[3] http://flgr.dyndns.org/callcc-cil.rb


#3

Would this allow Ruby to be compiled to CIL?


#4

Most people are already aware of this, but just for the newcomers,
this group is also working towards similar goals:

http://plas.fit.qut.edu.au/rubynet/

Although I, personally, am cheering for Florian, since the result of
his efforts will be truly open source, as opposed to the QUT effort
that will be (to quote their home page):

‘under a relatively liberal open source license that largely allows it
to be freely used by anyone in any way and for any purpose.’

I’m a little wary of the ‘relatively’, ‘largely’ and ‘used by’ phrases
(as opposed to ‘modified by’). We’ll have to see.

Dan


#5

Just to head off any confusion…

I don’t mean to imply that the QUT license shouldn’t have any
restrictions, since most OS licenses do (for good reason). My only
concern is that when the license is announced, it may turn out not to
be very open at all.

So I’m basically just hoping that they’re wise about which license
they use, since so far they haven’t committed to anything specific
yet.

Dan


#6

Kris wrote:

Would this allow Ruby to be compiled to CIL?

It would be the ultimate goal of the project as far as I understand. Of
course you would still need a run time as well.

Oh, and don’t expect 100% feature completeness too soon. There’s a lot
of edge cases that are hard to get right.

But it might happen and I hope it eventually will happen.


#7

I guess a Rails app would be more difficult to compile…
Is CIL reverseable back to code like Java bytecode is? And is it suited
to holding a decryption key from preying eyes, like you would with a
native binary?

Florian GroÃ? wrote:

Kris wrote:

Would this allow Ruby to be compiled to CIL?

It would be the ultimate goal of the project as far as I understand. Of
course you would still need a run time as well.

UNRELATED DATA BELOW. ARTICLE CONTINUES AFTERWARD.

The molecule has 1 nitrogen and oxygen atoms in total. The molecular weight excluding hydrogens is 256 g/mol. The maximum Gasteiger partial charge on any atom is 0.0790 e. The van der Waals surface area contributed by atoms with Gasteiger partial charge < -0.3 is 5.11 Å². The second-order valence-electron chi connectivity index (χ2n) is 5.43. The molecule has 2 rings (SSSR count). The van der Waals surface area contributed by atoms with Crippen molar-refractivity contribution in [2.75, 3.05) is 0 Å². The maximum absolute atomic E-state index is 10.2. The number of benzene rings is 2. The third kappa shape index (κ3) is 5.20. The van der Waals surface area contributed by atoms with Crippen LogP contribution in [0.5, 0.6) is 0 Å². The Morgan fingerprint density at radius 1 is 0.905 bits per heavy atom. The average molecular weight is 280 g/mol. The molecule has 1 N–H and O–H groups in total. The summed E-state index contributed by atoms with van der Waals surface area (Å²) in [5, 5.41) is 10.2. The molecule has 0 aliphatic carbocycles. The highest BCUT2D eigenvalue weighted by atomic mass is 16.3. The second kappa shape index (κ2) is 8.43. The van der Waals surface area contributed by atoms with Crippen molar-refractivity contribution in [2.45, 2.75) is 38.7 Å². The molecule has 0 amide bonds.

Oh, and don’t expect 100% feature completeness too soon. There’s a lot
of edge cases that are hard to get right.

But it might happen and I hope it eventually will happen.


#8

I guess a Rails app would be more difficult to compile…
Is CIL reverseable back to code like Java bytecode is? And is it suited
to holding a decryption key from preying eyes, like you would with a
native binary?

Florian GroÃ? wrote:

Kris wrote:

Would this allow Ruby to be compiled to CIL?

It would be the ultimate goal of the project as far as I understand. Of
course you would still need a run time as well.

Oh, and don’t expect 100% feature completeness too soon. There’s a lot
of edge cases that are hard to get right.

But it might happen and I hope it eventually will happen.


#9

On 5/21/06, Kris removed_email_address@domain.invalid wrote:

Would this allow Ruby to be compiled to CIL?

I think a better tack might be to make a JIT compiler into CIL. This
would allow things like Ruby’s eval to continue to function.


#10

Kris wrote:

I guess a Rails app would be more difficult to compile…
Is CIL reverseable back to code like Java bytecode is? And is it suited
to holding a decryption key from preying eyes, like you would with a
native binary?

A Rails app wouldn’t be any more difficult than any other Ruby app. If
you’ve ported all non-ruby libraries Rails uses (database bindings etc.)
to .net it would be just as easy as any other app. It’s just Ruby code.

I believe there exists a .net disassembler, so you could inspect the
assemblies.


#11

Kris wrote:

I guess a Rails app would be more difficult to compile…

Once you have support for most of the language it ought to be possible.

Is CIL reverseable back to code like Java bytecode is?

Yes, as is any other byte code format.

And is it suited
to holding a decryption key from preying eyes, like you would with a
native binary?

I don’t understand how a decryption key would be hold from preying eyes
by a native binary. Wouldn’t you still be able to extract it?


#12

I found a one page html page detailing how to decrypt a CIL back to
source like you can with Java bytecode… Its just too easy to do!
Getting a key out of binary can be made to be difficult, not impossible.
With bytecode its just all to easy.
REally we need encrypted ruby code, but there seems to be resistance to
the idea in the ruby community…

Florian GroÃ? wrote:

Kris wrote:

I guess a Rails app would be more difficult to compile…